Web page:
Because there has been a big question mark about if this would happen, and then when.

FLAKE: We do, the promise was given in July that Sweden would be moved through the parliament. The parliament reconvenes, as you mentioned, on October 1, and we expect it to happen. So, we're really pleased with this. It'll strengthen NATO considerably. We're hopeful it will happen as quickly as possible after October 1.

MATTINGLY: Mr. Ambassador, long ago, when we were in different positions, we would talk often about kind of the state of the government, the state of Washington, the state of where things were headed. I was struck yesterday there was a statement that was released by the four presidential libraries and twelve other presidential foundations basically reiterating the support for democracy, which you would think would be a common baseline.

But it says, in part, Americans have a strong interest in supporting democratic movements and respect for human rights around the world because free societies elsewhere contribute to our own security and prosperity here at home. But that interest is undermined when others see our own house in disarray.

In your current role as ambassador, what do you hear and does it make your job more difficult when you look back at what's happening domestically?

FLAKE: Well, one of the nice things about being an ambassador is to be 7000 miles away from US politics. There's an old saying that "Politics stops at the water's edge." That's not completely true, but it largely is. But I can tell you it is important because the rest of the world looks at us, it looks at America for being the model of democracy.

So, I hope that we can have good elections coming forward, and confident that we will. But it does matter. It does matter around the world because the wearer is looked up to and rightly so.

MATTINGLY: All right. The US. Ambassador to Turkey, Jeff Flake. We appreciate your time, sir. Thank you.

FLAKE: Thank you.

MATTINGLY: Well, growing calls from airline unions for more regulations on cabin temperatures after passengers and flight attendants have increasingly had to wait on planes in the blistering heat with no air conditioning. A CNN report ahead.



MATTINGLY: Um, this morning, that 70s Show star Danny Masterson is planning to appeal after a judge sentenced him to 30 years to life in prison for rape. Masterson was convicted earlier in the year of raping two women at his Hollywood Hills home, 20 years ago. A jury deadlocked on a charge that he raped a third woman.

The trials focused attention on the Church of Scientology as all three accusers and Masterson are members there. CNN Stephanie Elam is live in Los Angeles with more. Stephanie, the reaction huge sentence. What's it been so far?

STEPHANIE ELAM, CNN CORRESPONDENT: Yeah, it's a huge sentence, and that's what a lot of people are reacting to. Phil, we know that Danny Masterson had pled not guilty to these counts of rape that happened between 2001 and 2003, but he received 15 years for each of the counts that he was found guilty of, which are supposed to be served consecutively. So, 30 years to life for this 47-year-old.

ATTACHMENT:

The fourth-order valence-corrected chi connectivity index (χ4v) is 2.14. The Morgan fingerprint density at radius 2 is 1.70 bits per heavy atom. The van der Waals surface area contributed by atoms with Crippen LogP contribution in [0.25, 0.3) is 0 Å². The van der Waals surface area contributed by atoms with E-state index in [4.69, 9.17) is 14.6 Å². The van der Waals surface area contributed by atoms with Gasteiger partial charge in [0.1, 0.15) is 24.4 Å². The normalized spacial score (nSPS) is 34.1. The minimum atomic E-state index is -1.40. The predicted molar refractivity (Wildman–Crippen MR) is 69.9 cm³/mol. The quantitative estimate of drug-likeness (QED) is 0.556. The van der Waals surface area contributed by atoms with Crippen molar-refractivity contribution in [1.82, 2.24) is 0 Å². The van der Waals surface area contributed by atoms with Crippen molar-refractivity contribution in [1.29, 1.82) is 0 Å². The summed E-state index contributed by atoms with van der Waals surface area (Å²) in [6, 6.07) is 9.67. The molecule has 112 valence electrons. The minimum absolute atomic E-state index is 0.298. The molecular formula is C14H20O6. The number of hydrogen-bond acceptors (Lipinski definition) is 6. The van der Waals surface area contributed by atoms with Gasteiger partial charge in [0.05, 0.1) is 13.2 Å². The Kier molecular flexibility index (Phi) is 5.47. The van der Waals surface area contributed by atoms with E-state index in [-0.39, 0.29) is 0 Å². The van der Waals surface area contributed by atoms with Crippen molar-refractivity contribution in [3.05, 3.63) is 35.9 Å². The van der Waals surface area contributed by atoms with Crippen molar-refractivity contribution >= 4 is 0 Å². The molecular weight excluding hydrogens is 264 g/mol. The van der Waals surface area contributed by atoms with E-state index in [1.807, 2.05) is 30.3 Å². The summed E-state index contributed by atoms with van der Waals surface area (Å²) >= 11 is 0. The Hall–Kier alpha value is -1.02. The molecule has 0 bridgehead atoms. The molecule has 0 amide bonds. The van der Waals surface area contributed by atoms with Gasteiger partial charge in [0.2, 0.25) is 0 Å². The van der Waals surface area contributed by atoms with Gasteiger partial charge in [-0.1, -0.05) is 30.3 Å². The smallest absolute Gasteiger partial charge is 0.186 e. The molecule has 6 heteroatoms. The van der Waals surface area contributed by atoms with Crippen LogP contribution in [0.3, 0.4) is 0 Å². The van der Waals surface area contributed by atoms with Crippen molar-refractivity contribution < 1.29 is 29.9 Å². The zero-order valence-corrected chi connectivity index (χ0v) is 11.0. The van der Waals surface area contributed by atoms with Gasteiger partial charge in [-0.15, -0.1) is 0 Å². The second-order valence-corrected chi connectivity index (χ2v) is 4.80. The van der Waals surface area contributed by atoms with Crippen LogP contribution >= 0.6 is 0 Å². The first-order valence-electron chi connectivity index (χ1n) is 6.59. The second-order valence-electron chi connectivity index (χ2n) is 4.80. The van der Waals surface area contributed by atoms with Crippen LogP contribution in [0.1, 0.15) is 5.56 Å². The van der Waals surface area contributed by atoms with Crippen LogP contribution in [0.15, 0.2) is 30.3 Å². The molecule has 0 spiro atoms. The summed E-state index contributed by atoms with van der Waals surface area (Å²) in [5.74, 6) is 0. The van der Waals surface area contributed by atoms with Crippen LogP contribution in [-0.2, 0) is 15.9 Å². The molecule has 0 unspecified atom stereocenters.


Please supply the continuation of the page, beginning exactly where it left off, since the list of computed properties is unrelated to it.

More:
And when you look at the response that we've seen from the prosecution, the assistant district attorney Reinhardt Mueller, saying that this was the appropriate ruling in this case, he believes. Take a listen to what else he said.


REINHOLD MUELLER, DEPUTY LOS ANGELES COUNTY DISTRICT ATTORNEY: I'm very happy for the victims because this is a day that they had been looking forward to and they got their justice. It's a long time coming. That's first and foremost, but also being very thankful for the jury to come to kind of see-through everything and recognize what the evidence is and that this defendant needed to be held accountable.


ELAM: And he also spoke about the personal impact statements from those two named victims who spoke out in court and how that helped. Now, for Masterson's side, his attorney Sean Hawley says they are going to appeal. Take a listen to what she said.


SHAWN HOLLEY, ATTORNEY FOR DANNY MASTERSON: Mr. Masterson did not commit the crimes for which he has been convicted. And we and the appellate lawyers who are the best and the brightest in the country are confident that these convictions will be overturned.


ELAM: Now, as for that third count that the jury was deadlocked on, Mueller says they have no intention of going back. Phil and prosecuting, that they are satisfied with these two guilty verdicts and the fact that he's going away to jail for a long know.

MATTINGLY: Stephanie, one of the questions I had was how would the Church of Scientology respond to this sentence.

ELAM: Yeah, so the church was definitely implicated in this court case as it was playing out. And CNN did reach back out to the Church of Scientology to see if they had anything to say now that he's been sentenced. And they sent out the same statement that they sent out on May 31 when he was originally found guilty.

And in that they say, in part, "There is not a scintilla of evidence supporting the scandalous allegations that the church harassed the accusers. Every single instance of supposed harassment by the church is false and has been debunked", Phil.

MATTINGLY: All right, Stephanie Elam thank you.

HARLOW: Growing calls from airline unions for more regulations on cabin temperatures after passengers and flight attendants have increasingly had to wait on planes for a long time. In this blistering heat with no air conditioning,


AIRPLANE PASSENGER: She looked like she was about to just pass out. They ended up putting an oxygen mask on her. People had thrown up, people had fainted.

AIRPLANE ATTENDANT: I extremely apologize. I've been on here as long as you guys have been on here. I don't feel my best at this point either.

AIRPLANE PASSENGER #2: We had elderly people, we had babies. We had pregnant women. Not even water. We were trapped on that plane for 7 hours.


HARLOW: This picture was taken by a worker on a jet bridge in Phoenix. You see those registers 113.